2005 NEWS

2005 News > 9/18/05


By Marty Noble, MLB.com
Original Article HERE.

NEW YORK -- We're all pretty sure we know the numbers that define Tom Glavine at this stage of his career: 2, the number of Cy Young Awards he has won; 5, the number of times he has won 20 or more games; 273, his career victory total; 39, his age; and 300, his objective.

Now these two define where Glavine is at this stage in his season: 5 and 30.

"I wish I'd made five starts," he says, "and had 30 more."

All of which is to say that Glavine is seeking an extension, not of the three-year contract the Mets bestowed on him between the 2002 and '03 seasons, but of the 2005 Mets season.

As a central figure in their season, he has found it to be uplifting and disappointing, trying and satisfying, stressful and enjoyable, irksome and then some. And now that it has merely two weeks -- and probably two starts -- remaining, he finds it to be too short.

Not since the last time his Braves were bounced from the postseason has Glavine experienced the feelings that flooded his mind and made him little-boy giddy Sunday afternoon. Like the kid who wants to stay up later, he wants more-more-more.

"I've wanted seasons to go on for team reasons, of course," he said Sunday. "We were in the playoffs or World Series. But as far as being excited and feeling good physically and wanting to go on for those reasons ... i t's been a long time. ... Maybe I'll go to winter ball."

Glavine had gone from the sublime to the ridiculous Sunday, from shutting down the Braves in the Mets' 4-1 victory, to reveling in his nearly unprecedented success against his former team, to putting himself on a mound in the San Juan in December.

"I'm pretty happy," he said more than once.

Not much that happens on a Major League field in September has much effect come April. The case of Glavine versus the Braves may be an exception. Now that he has pitched well and, in the same game, beaten his former team, he can cross another entry off his shrinking big-league to-do-list. Now he can get on with other parts of what he hopes will be a Hall of Fame resume -- i.e., winning 27 more games and, thereby, removing any doubt of his Cooperstown worthiness.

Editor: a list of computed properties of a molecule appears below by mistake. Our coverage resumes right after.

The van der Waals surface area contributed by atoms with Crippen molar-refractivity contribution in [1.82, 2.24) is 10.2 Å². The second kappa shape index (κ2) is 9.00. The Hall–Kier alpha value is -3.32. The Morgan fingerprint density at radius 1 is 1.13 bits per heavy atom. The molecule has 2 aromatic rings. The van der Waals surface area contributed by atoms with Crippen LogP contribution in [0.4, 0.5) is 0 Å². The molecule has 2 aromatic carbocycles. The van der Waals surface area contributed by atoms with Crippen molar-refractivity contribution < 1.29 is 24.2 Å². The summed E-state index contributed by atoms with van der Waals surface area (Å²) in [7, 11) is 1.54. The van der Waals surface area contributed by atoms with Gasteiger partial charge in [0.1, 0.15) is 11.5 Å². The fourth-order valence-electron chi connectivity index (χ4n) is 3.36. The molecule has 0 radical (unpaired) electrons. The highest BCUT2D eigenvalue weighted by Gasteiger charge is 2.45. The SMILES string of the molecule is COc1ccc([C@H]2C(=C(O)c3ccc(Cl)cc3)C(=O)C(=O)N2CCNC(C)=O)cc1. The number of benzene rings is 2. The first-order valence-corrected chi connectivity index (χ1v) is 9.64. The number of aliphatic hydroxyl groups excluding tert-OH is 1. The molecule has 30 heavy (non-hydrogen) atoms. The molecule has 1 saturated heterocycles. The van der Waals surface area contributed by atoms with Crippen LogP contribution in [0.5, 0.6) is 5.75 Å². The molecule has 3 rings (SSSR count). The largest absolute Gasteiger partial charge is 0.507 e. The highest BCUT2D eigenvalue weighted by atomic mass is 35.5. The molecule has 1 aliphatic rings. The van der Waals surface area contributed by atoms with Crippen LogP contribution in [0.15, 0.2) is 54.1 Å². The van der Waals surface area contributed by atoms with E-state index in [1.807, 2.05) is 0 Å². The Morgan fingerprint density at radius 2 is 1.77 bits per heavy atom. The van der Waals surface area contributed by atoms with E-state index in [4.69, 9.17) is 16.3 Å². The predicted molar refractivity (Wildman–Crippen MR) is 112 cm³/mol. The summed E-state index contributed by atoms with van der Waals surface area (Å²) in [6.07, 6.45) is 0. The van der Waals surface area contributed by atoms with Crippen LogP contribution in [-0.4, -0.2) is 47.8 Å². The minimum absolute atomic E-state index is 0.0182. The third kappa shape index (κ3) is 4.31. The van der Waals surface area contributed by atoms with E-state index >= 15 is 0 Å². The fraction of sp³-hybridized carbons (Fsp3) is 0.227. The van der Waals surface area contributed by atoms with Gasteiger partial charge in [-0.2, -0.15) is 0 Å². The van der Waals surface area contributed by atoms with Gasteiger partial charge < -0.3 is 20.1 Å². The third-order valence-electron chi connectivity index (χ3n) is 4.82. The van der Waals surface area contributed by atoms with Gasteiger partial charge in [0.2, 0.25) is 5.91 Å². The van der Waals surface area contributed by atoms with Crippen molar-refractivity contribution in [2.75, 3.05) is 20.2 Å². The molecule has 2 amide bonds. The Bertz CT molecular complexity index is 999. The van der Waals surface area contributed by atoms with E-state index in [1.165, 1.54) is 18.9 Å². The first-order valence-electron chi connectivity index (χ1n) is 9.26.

Now he can see the Braves as he sees other opponents -- faceless, nameless men with large chards of wood standing 60 feet, 6 inches away to the West, trying to do him harm.

Glavine had beaten the Braves, though only once in 11 tries during his nearly three-season tour with the Mets, and he had pitched well against them, too -- twice this summer, in fact. But not until Sunday at Shea had he done both in the same game. Never had he been the primary element in a Mets victory against the team they seldom beat.

But Glavine was precisely that against the perennial division champions. He shut them down -- and almost out -- to gain his 11th victory of the season and gain a sense of satisfaction. Glavine pitched a complete game, his first since in 54 starts and allowed them merely six hits -- one a home run by Marcus Giles -- and two walks, one intentional, and struck out three. The complete game was the 54th of his career, his first since May 23 last year when he threw a one-hitter against the Rockies.

Glavine had beaten them in his first start last season, allowing two runs in six innings in a 7-2 game, but that victory was largely a function of early offense and a veteran knowing how to protect a 6-2 lead. The Mets were held scoreless for five innings before they scored -- four times on three pitches -- Sunday, and Glavine was in arrears, 1-0, when Giles struck in the top of the sixth.

He had to deal with the negative déjà vu of it, a heavy dose of "Oh no! Not this again." Glavine had allowed the Braves one run in seven innings at Shea on July 15 and come away with a no-decision in a Mets loss. And he and the Mets endured the same fate in Turner Field on Sept. 7 when he surrendered one run in 7 1/3 innings.

But now, finally, Glavine has beaten them his way -- his new way, actually, with sliders, cutters and curves to go a long with his normal fastball-changeup mix, with pitches on the inside half of the plate to lefthanded and righthanded batters.

"It's the most comfortable I ever felt, using all my pitches," he said. "It's probably as balanced a spread of pitches as I've had in my career. Everything came together for the first time."

His record against the Braves still is unbecoming at 2-8, but he appears to be moving in the proper direction. "Now I think I have a real good chance to pitch well against them -- or anybody else."

And that allows him to speak of next season and beyond and winning 300 games without the "ifs" that had qualified his thoughts of post-2005 in April and May. Mets pitching coach Rick Peterson told him, "Every team has a game plan on how to beat Tom Glavine, we have to erase them." The plan that allowed the Braves to score 11 runs in 11 innings in his first two starts against him this season doesn't work now.

Other teams have faltered as well since Glavine first applied the eraser Peterson had provided. His ERA in his past 13 starts is 2.44. That his record in that sequence of starts is 5-6 is a reflection on his support. In eight of the 13 games, the Mets scored three or fewer runs.

And that's what made the Mets' "two-minute" offense so surprising. They scored four times against losing pitcher John Thomson in, essentially, a four-pitch sequence. The fourth pitch of a leadoff walk to Jose Reyes was followed in immediate succession by run-scoring doubles by Victor Diaz and Carlos Beltran and the career-high 32nd home run of Cliff Floyd's rekindled season. The home run was the 200th of Floyd's career.

But the victory was mostly Glavine's doing. It was clearly Glavine's day. And all he's asking for is a few more -- this year.